Category Archives: Movement

On teaching, and on how one is seen

I have become faculty advisor for the secular students’ alliance, an important organization because it creates a space in which secular students can be secular. It is not so easy here because they face ostracism from family and friends and some are not in a position to come out of the closet, so they need the group. I have decided supporting them is an important teaching activity.

I was chosen mostly because it was considered I was one of the few faculty members daring enough to be out to the university as a secularist. I was also informed that I have strong opinions and am able and also willing to defend them in an articulate manner; and that I see through manipulations and lies, and call people on these fearlessly.

I thought it was all quite interesting since on this weblog I present myself as one who does not stand up for themself and who fears speaking up. (The students do not know, of course, that after I make my brilliant public speeches I have private crises — but still.) All of this was very instructive, as was another research related love note I received today.

I do note, nonetheless, that in much of academia, what one must actually do is hide one’s views. Practicing this most of the time — despite the days on which I make my impassioned speeches — is detrimental to research and writing, I find. I have been told that one should channel all one’s actual views into what one publishes, and hide these otherwise, and I think many people are trained to compartmentalize things in this fashion, but I am not.

#OccupyHE

Axé.

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Filed under Banes, Da Whiteman, Movement, News, Questions, Theories, What Is A Scholar?

Katrina 9

Incredibly, Friday is the ninth anniversary of the storm. Rising Tide, the bloggers’ conference that grew out of this, is on September 13 this year, which means I may be able to go. Will you be there too? I have to be back in Maringouin by evening, because I like Maringouin now and have something to do here, but I might go down the day before.

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We’re going to let it shine

“I’m so glad I’m fighting for my rights, singing glory Hallelujah, I’m so glad.”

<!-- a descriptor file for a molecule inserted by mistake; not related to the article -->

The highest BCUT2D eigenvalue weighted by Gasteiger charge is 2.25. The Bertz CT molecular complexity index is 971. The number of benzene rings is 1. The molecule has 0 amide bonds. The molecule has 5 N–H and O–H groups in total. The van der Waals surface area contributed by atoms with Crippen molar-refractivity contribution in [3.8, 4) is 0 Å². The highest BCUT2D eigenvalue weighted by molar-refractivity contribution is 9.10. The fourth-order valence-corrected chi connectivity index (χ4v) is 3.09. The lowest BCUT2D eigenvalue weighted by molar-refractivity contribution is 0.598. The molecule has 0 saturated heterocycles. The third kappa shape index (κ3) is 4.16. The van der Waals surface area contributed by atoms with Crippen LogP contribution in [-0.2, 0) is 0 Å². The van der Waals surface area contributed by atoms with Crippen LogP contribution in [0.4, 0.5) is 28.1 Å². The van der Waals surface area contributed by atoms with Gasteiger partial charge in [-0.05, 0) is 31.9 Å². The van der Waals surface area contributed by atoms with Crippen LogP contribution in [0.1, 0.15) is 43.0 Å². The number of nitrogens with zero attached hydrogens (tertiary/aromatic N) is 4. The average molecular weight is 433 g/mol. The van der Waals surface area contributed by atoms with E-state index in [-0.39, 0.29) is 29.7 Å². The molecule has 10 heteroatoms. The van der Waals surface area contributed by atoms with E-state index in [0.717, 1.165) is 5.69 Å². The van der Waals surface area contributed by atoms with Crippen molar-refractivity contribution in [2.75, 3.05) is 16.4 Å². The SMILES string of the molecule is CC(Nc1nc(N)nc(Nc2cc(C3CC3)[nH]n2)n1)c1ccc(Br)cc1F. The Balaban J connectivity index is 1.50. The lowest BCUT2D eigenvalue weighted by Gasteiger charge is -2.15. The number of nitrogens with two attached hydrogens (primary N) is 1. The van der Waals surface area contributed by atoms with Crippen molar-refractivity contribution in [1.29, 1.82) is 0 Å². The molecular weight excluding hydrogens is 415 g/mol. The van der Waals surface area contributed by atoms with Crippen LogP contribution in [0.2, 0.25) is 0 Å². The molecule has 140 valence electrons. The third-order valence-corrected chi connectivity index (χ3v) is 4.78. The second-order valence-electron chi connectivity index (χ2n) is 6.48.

#OccupyHE

Axé.

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Filed under Arts, Movement, News, Poetry, Resources, Songs, What Is A Scholar?

Lacan, Žižek

Jacques Lacan proposed as the axiom of the ethics of psychoanalysis: “Do not compromise your desire.”  I am using this quotation for other purposes but you should follow the link and read the article, which has turned me into a Žižekite.

It now being the 17th, I am six months un-depressed and I think I will celebrate the next phase by acting on this; I may be un-depressed but I have not shed all depressed habits and it is time for it.

In Reeducation all bad things were things you had caused or imagined, and you had to learn to limit yourself so that they would not keep happening. But I think bad things are things to fight, and that you have to strengthen yourself for this.

AND NOTE: THIS IS THE EIGHTH ANNIVERSARY OF MY WEBLOG! And it changed my life.

#OccupyHE.

Axé.

 

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Sobre Chile

…the atavistic Catholic-fascist ideas underpinning the Pinochet dictatorship, in conjunction with the forces of US neoliberalism, produced the norms that govern the world today.

Study and quote.

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On “policing the norms of academia”

At last I understand academic advice: it is not advice at all, it is a speech act undertaken to police the norms of academia. This phrase was invented by one of my reader-friends, who noticed that the Tenured Radical was upset today with Sarah Kendzior for speaking clearly, and not in the terribly indirect way that is the academic custom.

A Friend of the Radical had rushed in to explain how things work, how one works, how to publish, and things like that. If one were not repeating the basic instructions, as Kendzior was not (she was talking about something else), it meant one did not understand the basic instructions. Only repetition of the basic instructions was relevant.

Academic advice is that kind of power move.

#OccupyHE

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Winter Storm Leon

guard

This is alleged to be a picture rejected by Fox News, showing Louisiana National Guardsmen spreading salt on the roads by hand, due to the state’s lack of general preparedness and also funding.

A friend wrote:

Nobody says this in the reports I have seen so far, but it is blatantly obvious to me that the disaster that a 2-inch snow storm creates in the Southern states is not a matter of people being “wimps” like some idiots have said. It is the result of cities and states, with radical tax cutting governors, who have abdicated from their responsibility of taking care of the infrastructure and of responding adequately to a situation like this. No wonder we talk about places like Louisiana, where Bobby Jindal has assaulted public services, or Alabama, one of the most conservative states in the country. I can imagine how many cities and states could have decided that investing in more plows, or buying more salt for the roads, or strengthening the first response systems was less important than cutting taxes to the rich and destroying the labor rights of public employees. And this is the price you pay. My solidarity is with my friends who live in the South and are dealing with this mess, in the hopes that in the future that nonsense gets reversed and our cities and states can get what the cities and states of the wealthiest country in the world should have.

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